While we were children, our parents did what seemed best to them. But God is doing what is best for us, training us to live according to God’s best plans for us. Discipline is never fun; it always feels like it’s going against the grain. Later, of course, discipline pays off handsomely! It’s the well-trained who find themselves spiritually mature in their relationship with God.

Here in vv. 9–11, the writer cites a second reason for us to adopt and incorporate patient endurance: While we were children, our earthly fathers disciplined us, despite the mistakes they likely made. Yet we respected them for their sincere efforts that were obviously meant for our well-being. How much more should we adhere to and follow our God's discipline, since he acts most wisely, never errs, and makes every effort to provide opportunities for us to share and abide in his perfect character!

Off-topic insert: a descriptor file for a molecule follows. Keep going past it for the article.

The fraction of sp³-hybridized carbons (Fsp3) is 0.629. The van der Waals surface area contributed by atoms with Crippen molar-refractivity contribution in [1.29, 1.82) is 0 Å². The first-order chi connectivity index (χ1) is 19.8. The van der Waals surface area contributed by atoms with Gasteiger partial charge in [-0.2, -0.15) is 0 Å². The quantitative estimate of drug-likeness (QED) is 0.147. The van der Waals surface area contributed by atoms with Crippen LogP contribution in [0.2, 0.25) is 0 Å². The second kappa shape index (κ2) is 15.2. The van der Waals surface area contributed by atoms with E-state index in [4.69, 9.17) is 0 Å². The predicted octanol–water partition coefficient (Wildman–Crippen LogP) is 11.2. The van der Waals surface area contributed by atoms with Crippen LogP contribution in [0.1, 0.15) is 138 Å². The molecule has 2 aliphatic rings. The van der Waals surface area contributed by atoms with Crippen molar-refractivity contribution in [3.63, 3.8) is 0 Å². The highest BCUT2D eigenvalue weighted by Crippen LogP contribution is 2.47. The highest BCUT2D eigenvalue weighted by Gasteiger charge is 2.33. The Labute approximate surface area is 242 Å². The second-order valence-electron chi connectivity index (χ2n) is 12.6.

"But God disciplines us for our good, in order that we may share in his holiness" (v. 10). Human fathers, even with the best of intention, can only imperfectly put us in our place because they lack perfect knowledge. However, the all-knowing God can humble us perfectly, with better and more lasting results coming from the best earthly father. God's discipline for his children always has their eternity in view.

Warren Camp's custom Scripture of Hebrews 12:11

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Warren's Scripture Picture.

In v. 11, "discipline" (Greek paideia) refers to "the systematic training of children, including the idea of correction for wrongdoing." The writer also references the idea of being "trained," from the Greek word gumnazo, literally referring to "vigorous exercise," figuratively meaning to exercise so as to discipline oneself in the ethical "gym." God's use of discipline, though unpleasant at the time, is much like the training of an athlete. Afterwards, the athlete sees growth and development as a result of those experiences. It's important to realize that our disciplinary pain isn't the whole story. There is always a "later on" from which we're to reflect, learn, and benefit. Thankfully, God's disciplinary actions produce "a harvest of righteousness and peace" for all of his trained and well-disciplined children. Such spiritual fruit must be observable in every Christian's life.